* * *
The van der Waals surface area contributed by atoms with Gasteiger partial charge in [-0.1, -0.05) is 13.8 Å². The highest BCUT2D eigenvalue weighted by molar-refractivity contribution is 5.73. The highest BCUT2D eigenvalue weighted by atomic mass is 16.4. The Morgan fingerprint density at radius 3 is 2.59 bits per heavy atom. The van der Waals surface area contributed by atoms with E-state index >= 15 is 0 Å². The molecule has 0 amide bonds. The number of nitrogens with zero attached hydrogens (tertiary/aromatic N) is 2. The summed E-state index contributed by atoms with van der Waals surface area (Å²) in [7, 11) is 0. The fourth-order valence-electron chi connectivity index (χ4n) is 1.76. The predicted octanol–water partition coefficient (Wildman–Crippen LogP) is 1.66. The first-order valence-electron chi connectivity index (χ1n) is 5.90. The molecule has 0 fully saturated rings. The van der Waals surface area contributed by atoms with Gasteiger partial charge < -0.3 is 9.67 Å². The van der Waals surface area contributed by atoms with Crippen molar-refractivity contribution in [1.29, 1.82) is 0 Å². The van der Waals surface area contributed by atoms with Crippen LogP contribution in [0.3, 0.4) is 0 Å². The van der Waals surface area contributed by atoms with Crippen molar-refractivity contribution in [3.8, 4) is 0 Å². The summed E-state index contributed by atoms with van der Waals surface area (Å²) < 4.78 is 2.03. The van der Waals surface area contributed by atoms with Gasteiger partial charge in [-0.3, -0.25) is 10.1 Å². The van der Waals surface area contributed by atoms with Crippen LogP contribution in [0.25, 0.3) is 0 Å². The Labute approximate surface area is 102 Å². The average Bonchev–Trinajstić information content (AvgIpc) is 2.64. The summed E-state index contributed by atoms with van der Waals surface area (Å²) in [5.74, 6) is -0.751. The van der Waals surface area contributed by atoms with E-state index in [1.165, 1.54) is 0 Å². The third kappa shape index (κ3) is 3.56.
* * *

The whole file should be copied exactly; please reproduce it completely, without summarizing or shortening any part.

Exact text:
The van der Waals surface area contributed by atoms with Gasteiger partial charge in [-0.1, -0.05) is 13.8 Å². The highest BCUT2D eigenvalue weighted by molar-refractivity contribution is 5.73. The highest BCUT2D eigenvalue weighted by atomic mass is 16.4. The Morgan fingerprint density at radius 3 is 2.59 bits per heavy atom. The van der Waals surface area contributed by atoms with E-state index >= 15 is 0 Å². The molecule has 0 amide bonds. The number of nitrogens with zero attached hydrogens (tertiary/aromatic N) is 2. The summed E-state index contributed by atoms with van der Waals surface area (Å²) in [7, 11) is 0. The fourth-order valence-electron chi connectivity index (χ4n) is 1.76. The predicted octanol–water partition coefficient (Wildman–Crippen LogP) is 1.66. The first-order valence-electron chi connectivity index (χ1n) is 5.90. The molecule has 0 fully saturated rings. The van der Waals surface area contributed by atoms with Gasteiger partial charge < -0.3 is 9.67 Å². The van der Waals surface area contributed by atoms with Crippen molar-refractivity contribution in [1.29, 1.82) is 0 Å². The van der Waals surface area contributed by atoms with Crippen LogP contribution in [0.3, 0.4) is 0 Å². The van der Waals surface area contributed by atoms with Crippen molar-refractivity contribution in [3.8, 4) is 0 Å². The summed E-state index contributed by atoms with van der Waals surface area (Å²) < 4.78 is 2.03. The van der Waals surface area contributed by atoms with Gasteiger partial charge in [-0.3, -0.25) is 10.1 Å². The van der Waals surface area contributed by atoms with Crippen LogP contribution in [0.25, 0.3) is 0 Å². The Labute approximate surface area is 102 Å². The average Bonchev–Trinajstić information content (AvgIpc) is 2.64. The summed E-state index contributed by atoms with van der Waals surface area (Å²) in [5.74, 6) is -0.751. The van der Waals surface area contributed by atoms with E-state index in [1.165, 1.54) is 0 Å². The third kappa shape index (κ3) is 3.56.